Recombinant fusion protein of albumin-retinol binding protein inactivates stellate cells

Soyoung Choi, Sangeun Park, Suhyun Kim, Chae Seung Lim, Jungho Kim, Dae-Ryong Cha, Jun Seo Oh

Research output: Contribution to journalArticle

5 Citations (Scopus)

Abstract

Quiescent pancreatic- (PSCs) and hepatic- (HSCs) stellate cells store vitamin A (retinol) in lipid droplets via retinol binding protein (RBP) receptor and, when activated by profibrogenic stimuli, they transform into myofibroblast-like cells which play a key role in the fibrogenesis. Despite extensive investigations, there is, however, currently no appropriate therapy available for tissue fibrosis. We previously showed that the expression of albumin, composed of three homologous domains (I-III), inhibits stellate cell activation, which requires its high-affinity fatty acid-binding sites asymmetrically distributed in domain I and III. To attain stellate cell-specific uptake, albumin (domain I/III) was coupled to RBP; RBP-albumindomain III (R-III) and albumindomain I-RBP-albuminIII (I-R-III). To assess the biological activity of fusion proteins, cultured PSCs were used. Like wild type albumin, expression of R-III or I-R-III in PSCs after passage 2 (activated PSCs) induced phenotypic reversal from activated to fat-storing cells. On the other hand, R-III and I-R-III, but not albumin, secreted from transfected 293 cells were successfully internalized into and inactivated PSCs. FPLC-purified R-III was found to be internalized into PSCs via caveolae-mediated endocytosis, and its efficient cellular uptake was also observed in HSCs and podocytes among several cell lines tested. Moreover, tissue distribution of intravenously injected R-III was closely similar to that of RBP. Therefore, our data suggest that albumin-RBP fusion protein comprises of stellate cell inactivation-inducing moiety and targeting moiety, which may lead to the development of effective anti-fibrotic drug.

Original languageEnglish
Pages (from-to)191-197
Number of pages7
JournalBiochemical and Biophysical Research Communications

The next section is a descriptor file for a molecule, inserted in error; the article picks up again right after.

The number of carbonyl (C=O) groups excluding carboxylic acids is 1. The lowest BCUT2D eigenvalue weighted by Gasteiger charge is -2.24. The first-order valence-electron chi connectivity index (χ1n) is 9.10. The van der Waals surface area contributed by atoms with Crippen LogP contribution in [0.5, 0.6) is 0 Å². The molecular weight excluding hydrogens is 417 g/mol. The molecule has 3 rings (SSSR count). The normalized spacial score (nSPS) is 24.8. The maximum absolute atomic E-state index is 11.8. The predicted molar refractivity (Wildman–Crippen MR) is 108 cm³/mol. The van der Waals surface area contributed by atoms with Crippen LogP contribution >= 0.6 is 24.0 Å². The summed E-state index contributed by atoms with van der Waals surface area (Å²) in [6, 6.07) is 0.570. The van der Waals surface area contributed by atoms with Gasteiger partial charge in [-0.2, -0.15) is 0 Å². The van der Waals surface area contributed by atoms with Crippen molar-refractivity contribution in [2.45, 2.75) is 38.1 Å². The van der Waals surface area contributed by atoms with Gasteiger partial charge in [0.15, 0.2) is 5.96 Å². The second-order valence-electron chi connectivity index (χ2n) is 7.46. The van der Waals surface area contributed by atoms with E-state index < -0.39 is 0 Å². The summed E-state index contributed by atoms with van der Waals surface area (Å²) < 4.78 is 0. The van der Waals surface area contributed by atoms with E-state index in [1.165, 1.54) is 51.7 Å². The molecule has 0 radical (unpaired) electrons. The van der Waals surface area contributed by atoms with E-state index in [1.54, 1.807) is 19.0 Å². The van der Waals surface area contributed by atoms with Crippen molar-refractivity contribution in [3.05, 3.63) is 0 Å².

Volume418
Issue number1
DOIs
Publication statusPublished - 2012 Feb 3

Fingerprint

Recombinant Fusion Proteins
Retinol-Binding Proteins
Albumins
Vitamin A
Fusion reactions
Tissue
Caveolae
Hepatic Stellate Cells
Podocytes
Myofibroblasts
Tissue Distribution
Cell- and Tissue-Based Therapy
Endocytosis
Bioactivity
Adipocytes
Protein Binding
Proteins
Fibrosis
Fatty Acids
Chemical activation

Keywords

  • Albumins
  • Anti-fibrotic drug
  • Fibrosis
  • Pancreatic stellate cells
  • Retinol-binding protein

ASJC Scopus subject areas

  • Biochemistry
  • Biophysics
  • Cell Biology
  • Molecular Biology

Cite this

Recombinant fusion protein of albumin-retinol binding protein inactivates stellate cells. / Choi, Soyoung; Park, Sangeun; Kim, Suhyun; Lim, Chae Seung; Kim, Jungho; Cha, Dae-Ryong; Oh, Jun Seo.

In: Biochemical and Biophysical Research Communications, Vol. 418, No. 1, 03.02.2012, p. 191-197.

Research output: Contribution to journalArticle

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abstract = "Quiescent pancreatic- (PSCs) and hepatic- (HSCs) stellate cells store vitamin A (retinol) in lipid droplets via retinol binding protein (RBP) receptor and, when activated by profibrogenic stimuli, they transform into myofibroblast-like cells which play a key role in the fibrogenesis. Despite extensive investigations, there is, however, currently no appropriate therapy available for tissue fibrosis. We previously showed that the expression of albumin, composed of three homologous domains (I-III), inhibits stellate cell activation, which requires its high-affinity fatty acid-binding sites asymmetrically distributed in domain I and III. To attain stellate cell-specific uptake, albumin (domain I/III) was coupled to RBP; RBP-albumindomain III (R-III) and albumindomain I-RBP-albuminIII (I-R-III). To assess the biological activity of fusion proteins, cultured PSCs were used. Like wild type albumin, expression of R-III or I-R-III in PSCs after passage 2 (activated PSCs) induced phenotypic reversal from activated to fat-storing cells. On the other hand, R-III and I-R-III, but not albumin, secreted from transfected 293 cells were successfully internalized into and inactivated PSCs. FPLC-purified R-III was found to be internalized into PSCs via caveolae-mediated endocytosis, and its efficient cellular uptake was also observed in HSCs and podocytes among several cell lines tested. Moreover, tissue distribution of intravenously injected R-III was closely similar to that of RBP. Therefore, our data suggest that albumin-RBP fusion protein comprises of stellate cell inactivation-inducing moiety and targeting moiety, which may lead to the development of effective anti-fibrotic drug.",
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